Rouhani praises Biden’s ‘political experience.’ Amidst the congratulatory messages from world leaders on Joe Biden’s inauguration, Iran President Hassan Rouhani had one too.
“The new US administration understands politics and has political experience,” Rouhani said, drawing contrast with former US President Donald Trump, who “was a tower builder and did not know politics. … What happened to us in these three years was because [of] Trump's conspiracies.”
Iran ‘ready’ to deal ... More tellingly, Rouhani made clear, again, that Iran wants back into the Joint Comprehensive Plan of Action (JCPOA), or Iran nuclear deal, if the United States agrees to rejoin as well. US sanctions on Iran’s oil imports and financial transactions, imposed after the Trump administration withdrew from the deal in 2018, have taken a terrible toll on Iran’s economy, which is experiencing a third straight year of negative economic growth.
“Today, we are ready,” Rouhani said. “If the other side acts honestly and returns to the law and obligations, the problems will be solved very quickly and there would be no legal complexities.”
Those “problems,” from the US perspective, include Iran processing highly enriched uranium at levels close to the weapons development threshold, above the JCPOA limits, as well as making uranium metal, also essential for a nuclear weapon.
Zarif: no need to talk about it. Iran’s leaders have conveyed that its steps are the result of US actions and can be reversed if Biden re-commits the United States to compliance. Iran Foreign Minister Mohmmad Javad Zarif said that a “return-for-return” deal could be done quickly through executive orders and without need for negotiations, as we report here.
Khamenei has Rouhani’s back (kind of). Iran Supreme Leader Ayatollah Ali Khamenei, not surprisingly, has taken a complementary if rhetorically harder line. “This is not the issue for us whether the US returns to the JCPOA or not. If the sanctions are not lifted, then the US’ return to the JCPOA might even be to our disadvantage,” he said on Jan. 8.
He added, however, “Of course, if they (the US) return to their (JCPOA) commitments, we will return to ours as well.”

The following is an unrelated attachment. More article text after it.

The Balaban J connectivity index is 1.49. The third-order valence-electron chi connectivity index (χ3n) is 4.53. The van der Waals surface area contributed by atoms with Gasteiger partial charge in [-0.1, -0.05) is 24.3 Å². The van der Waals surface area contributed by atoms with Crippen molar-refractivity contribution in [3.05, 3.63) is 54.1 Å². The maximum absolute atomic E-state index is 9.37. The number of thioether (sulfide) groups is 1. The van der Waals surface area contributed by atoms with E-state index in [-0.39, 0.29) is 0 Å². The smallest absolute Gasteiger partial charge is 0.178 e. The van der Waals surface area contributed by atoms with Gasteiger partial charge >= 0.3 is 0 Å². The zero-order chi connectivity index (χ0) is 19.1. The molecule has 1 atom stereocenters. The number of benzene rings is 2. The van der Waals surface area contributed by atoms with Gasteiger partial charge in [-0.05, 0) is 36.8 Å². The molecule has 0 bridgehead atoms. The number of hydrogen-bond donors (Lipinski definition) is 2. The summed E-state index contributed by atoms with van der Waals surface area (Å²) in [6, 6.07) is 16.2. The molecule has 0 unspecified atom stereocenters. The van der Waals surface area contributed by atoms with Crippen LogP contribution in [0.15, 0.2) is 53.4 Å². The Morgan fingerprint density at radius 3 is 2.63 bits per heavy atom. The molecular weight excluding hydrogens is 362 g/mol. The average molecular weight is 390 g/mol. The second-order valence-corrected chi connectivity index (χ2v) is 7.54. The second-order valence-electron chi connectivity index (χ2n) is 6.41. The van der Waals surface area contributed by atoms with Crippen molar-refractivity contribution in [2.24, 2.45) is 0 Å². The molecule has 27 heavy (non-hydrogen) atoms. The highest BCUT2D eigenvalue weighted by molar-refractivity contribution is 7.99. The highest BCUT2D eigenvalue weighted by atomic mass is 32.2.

Blinken: ‘long way’ from new deal. Biden’s nominee for secretary of state, Antony Blinken, said at his nomination hearing yesterday before the Senate Foreign Relations Committee that the Biden administration would consider reentering the JCPOA as a starting point for follow-on negotiations to “tighten and lengthen Iran’s nuclear constraints” and address Iran's missile program. Iran rejects talks of missiles or anything else as a condition for a return to the JCPOA, preferring the straight-up “return-for-return” approach. Blinken also stressed the need for consultation with Gulf partners and Israel. He added that “we are a long way from there,” as the US first has to ensure that Iran returns to compliance with the JCPOA, as Elizabeth Hagedorn reports.
Israel worries about ‘harsh strategic blow.’ Ben Caspit reports on the anxiety in Jerusalem, perhaps shared in some Arab Gulf capitals, about a return to the JCPOA without additional constraints on Iran’s missile program and regional behavior.
“Israeli officials believe the Biden administration will weigh two options,” writes Caspit. “A moderate one in which the Iranians commit to reverting to the original agreement and giving up the assets they acquired since the United States pulled out of the deal, in return for a significant lifting of sanctions. Jerusalem would regard such a scenario as a harsh strategic blow. [Israeli Prime Minister Benjamin] Netanyahu is hoping Biden opts for a second, tougher approach — lifting sanctions slowly, gradually and cautiously in exchange for Iran's return to an amended agreement that includes an extended deadline of 25 years rather than 15 and plugging the loopholes on its ballistic missile project and regional conduct.”
Our take. Biden can’t return to the Iran nuclear deal until Iran is in compliance, and Iran won’t return to the deal unless the United States is in compliance, meaning lifting Trump era sanctions — an initial standoff that would require some creative choreography. Mark Fitzpatrick makes the case that “Biden’s best path forward is to proceed quickly with his stated intention to restore America’s commitment to the JCPOA as long as Iran does so as well” and put off all other discussions for the next round. There nonetheless might need to be an interim step that allows Iran to reengage international financial markets and resume some oil exports, as Iran returns to compliance, some expanded version of what French President Emmanuel Macron proposed in 2019. Maybe, if the straight-up deal proves difficult. Rouhani may need a quick turnaround; hard liners control Iran’s parliament, Iran’s presidential elections are in June and he can’t run for reelection.